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First mini painted: 77170: Clay Golem


Gadgetman!
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Here's for painting naked bonesium:  http://forum.reapermini.com/index.php?/topic/48669-bones-the-first-coat-is-the-difference/

TL/DR:  Wash the bones with soap and prime--the plastic is highly hydrophobic;  so water-thinned paint/primer won't stick to it.

 

Looks good though.  Sounds like it was unintentional, but the partially mixed colors gives it the impression of different clays not fully mixed together.  If you don't want that to happen next time, give'em a stronger stir (could be those two paints are not intermixable, like oil and acrylic, but I haven't heard anything about it).  Keep it up!

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Actually, I was hoping for 'something' to happen when I mixed two so different paints together. I guess I was just lucky.

I did wash the mini first, but may not have used the right soap.

(I'm in Norway. Most US brands doesn't exist here, or are licensed and produced under other names)

The AP Army Green did seem to stick better, so I suspect the Liquitex.

 

I'm aware of those topics, and have glanced at them.

I hope to get time to read up on it properly during the holidays. Fingers crossed, knock on wood...

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Nice to see more Norwegians here. :) 

 

It's a nice paint job, too. 
Give him a dark brown wash (Agrax Earthshade), all over, then drybrush a light skin tone on top once dried, and this mini would be perfect enough that you don't ever need to be embarrassed about it. 

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That's a Citadel wash, right?

I may take a look at that after the holidays.

(I have the washes in the Army Painter Mega kit, but have yet to try them out. Just ordered a pair of Skeletal Swordsmen and a Stone Golem. We'll see... )

Drybrushing is a skill I hope to attain later on, when I level up. ;-)

Not that I think it needs a skin tone.

(I may order another Clay Golem to mess with later. )

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That's a Citadel wash, right?

I may take a look at that after the holidays.

(I have the washes in the Army Painter Mega kit, but have yet to try them out. Just ordered a pair of Skeletal Swordsmen and a Stone Golem. We'll see... )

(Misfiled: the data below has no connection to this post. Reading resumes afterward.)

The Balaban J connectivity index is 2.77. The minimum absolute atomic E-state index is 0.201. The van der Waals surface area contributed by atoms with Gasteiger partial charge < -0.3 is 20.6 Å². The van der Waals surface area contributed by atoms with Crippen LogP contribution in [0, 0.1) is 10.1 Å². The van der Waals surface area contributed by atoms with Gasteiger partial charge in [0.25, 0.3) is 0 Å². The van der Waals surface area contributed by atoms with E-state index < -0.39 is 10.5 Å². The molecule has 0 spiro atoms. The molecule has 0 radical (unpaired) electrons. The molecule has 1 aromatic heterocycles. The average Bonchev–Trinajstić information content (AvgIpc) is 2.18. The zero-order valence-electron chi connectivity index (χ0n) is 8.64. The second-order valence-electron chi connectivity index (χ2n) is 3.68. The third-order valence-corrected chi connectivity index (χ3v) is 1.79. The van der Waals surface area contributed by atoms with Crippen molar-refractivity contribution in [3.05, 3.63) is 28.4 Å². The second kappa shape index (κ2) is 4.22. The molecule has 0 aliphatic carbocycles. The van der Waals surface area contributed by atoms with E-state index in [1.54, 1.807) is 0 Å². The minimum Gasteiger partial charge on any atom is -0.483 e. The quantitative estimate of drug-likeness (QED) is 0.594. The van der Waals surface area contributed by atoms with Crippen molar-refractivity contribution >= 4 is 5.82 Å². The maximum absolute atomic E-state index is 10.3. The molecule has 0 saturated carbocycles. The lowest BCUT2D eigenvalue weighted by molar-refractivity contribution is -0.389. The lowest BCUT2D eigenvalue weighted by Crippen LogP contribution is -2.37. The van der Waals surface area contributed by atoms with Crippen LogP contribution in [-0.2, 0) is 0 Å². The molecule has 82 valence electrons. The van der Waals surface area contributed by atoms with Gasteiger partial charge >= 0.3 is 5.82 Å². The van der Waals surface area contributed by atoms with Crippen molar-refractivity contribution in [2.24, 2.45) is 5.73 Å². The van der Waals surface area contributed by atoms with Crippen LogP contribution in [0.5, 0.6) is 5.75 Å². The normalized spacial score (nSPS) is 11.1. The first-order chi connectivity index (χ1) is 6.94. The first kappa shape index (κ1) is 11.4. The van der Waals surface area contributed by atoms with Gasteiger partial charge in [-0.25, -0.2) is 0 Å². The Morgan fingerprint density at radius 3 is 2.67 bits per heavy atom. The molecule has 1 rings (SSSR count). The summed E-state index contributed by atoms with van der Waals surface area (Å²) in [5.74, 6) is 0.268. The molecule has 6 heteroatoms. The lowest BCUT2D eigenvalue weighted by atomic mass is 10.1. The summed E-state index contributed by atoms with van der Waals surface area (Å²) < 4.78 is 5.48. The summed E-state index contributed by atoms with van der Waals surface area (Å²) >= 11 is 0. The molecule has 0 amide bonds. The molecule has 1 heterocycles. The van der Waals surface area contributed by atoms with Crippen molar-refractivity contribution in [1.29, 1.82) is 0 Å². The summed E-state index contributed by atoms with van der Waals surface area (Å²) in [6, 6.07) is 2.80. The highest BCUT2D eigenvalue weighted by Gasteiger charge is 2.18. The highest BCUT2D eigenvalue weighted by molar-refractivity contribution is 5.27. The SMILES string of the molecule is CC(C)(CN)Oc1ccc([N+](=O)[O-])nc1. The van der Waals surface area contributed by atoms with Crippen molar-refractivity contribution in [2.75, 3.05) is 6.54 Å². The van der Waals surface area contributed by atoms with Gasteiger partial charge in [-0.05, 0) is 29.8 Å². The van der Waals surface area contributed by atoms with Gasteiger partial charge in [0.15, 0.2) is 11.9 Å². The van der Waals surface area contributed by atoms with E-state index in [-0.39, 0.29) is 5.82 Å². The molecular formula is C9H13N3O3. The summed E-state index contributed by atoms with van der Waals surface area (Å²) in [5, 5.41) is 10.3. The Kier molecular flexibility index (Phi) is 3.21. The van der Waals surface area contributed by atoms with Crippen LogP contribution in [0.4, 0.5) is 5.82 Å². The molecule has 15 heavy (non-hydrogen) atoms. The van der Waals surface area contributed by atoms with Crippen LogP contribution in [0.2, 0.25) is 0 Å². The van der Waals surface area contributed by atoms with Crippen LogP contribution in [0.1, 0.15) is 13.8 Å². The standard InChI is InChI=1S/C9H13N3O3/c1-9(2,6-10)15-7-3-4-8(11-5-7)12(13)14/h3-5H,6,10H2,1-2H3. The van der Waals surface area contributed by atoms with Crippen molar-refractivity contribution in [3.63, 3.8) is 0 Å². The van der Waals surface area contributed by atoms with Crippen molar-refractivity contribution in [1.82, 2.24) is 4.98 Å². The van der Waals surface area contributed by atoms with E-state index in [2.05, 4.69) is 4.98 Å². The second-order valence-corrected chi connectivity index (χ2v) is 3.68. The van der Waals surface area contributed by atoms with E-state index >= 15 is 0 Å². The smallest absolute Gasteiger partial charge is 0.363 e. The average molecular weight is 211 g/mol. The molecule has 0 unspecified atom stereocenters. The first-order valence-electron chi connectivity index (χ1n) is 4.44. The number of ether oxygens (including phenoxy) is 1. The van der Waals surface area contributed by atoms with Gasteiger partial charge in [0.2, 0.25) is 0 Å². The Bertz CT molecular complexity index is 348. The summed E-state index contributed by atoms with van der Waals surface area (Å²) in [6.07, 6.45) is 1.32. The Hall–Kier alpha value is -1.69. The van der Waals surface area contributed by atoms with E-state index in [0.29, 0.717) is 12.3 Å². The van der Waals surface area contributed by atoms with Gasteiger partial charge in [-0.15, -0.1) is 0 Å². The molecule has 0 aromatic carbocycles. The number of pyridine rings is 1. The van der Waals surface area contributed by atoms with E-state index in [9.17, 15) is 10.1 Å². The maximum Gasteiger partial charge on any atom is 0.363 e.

Drybrushing is a skill I hope to attain later on, when I level up. ;-)

Not that I think it needs a skin tone.

(I may order another Clay Golem to mess with later. )

 

I am sure the army painter versions work just fine. And no, he doesn't need a skin tone. But it's a cheap way of highlighting the brown details in a quick fashion. You'll most likely read and hear 'highlight all the way to white' when doing research. I find that using a quick drybrush of pale skintones is a quick and dirty way of faking the effect. I think it's considered a bad habit, but for tabletop painting, it's a godsend to me. I, myself, am in no way very good at painting miniatures. I recently came back to the hobby after 15 years hiatus. But it's always amazing how much of a difference the wash makes, so I try to let new people know that even dipping the biggest brush they have and splashing wash all over the miniatures are usually an improvement to just having basic colors without shadowing. Can tell from the miniature you posted that you have good brushwork. All you need are the extra techniques; to have some professional looking minis in no time. :)

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My main interest is in electronics, and back when I built my first 3D printer, I soldered the RAMPS1.4 shield myself.

(It contains 0805 SMDs... That's kind of small... )

 

I must admit to using a cheap headband-mounted magnifier while doing the painting.

(Too cheap. It gives me headaches if I use it for more than 30 minutes)

 

Also, before I did this mini, I made this:

http://www.thingiverse.com/make:175648

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Welcome to the forums!!

 

That's a nice job for your first painted figure. Keep practicing, you'll see improvements pretty quickly. Make sure you keep this fellow, though. This time next year, you can look back at it and see how much you've improved.

 

Also, don't forget to have fun!

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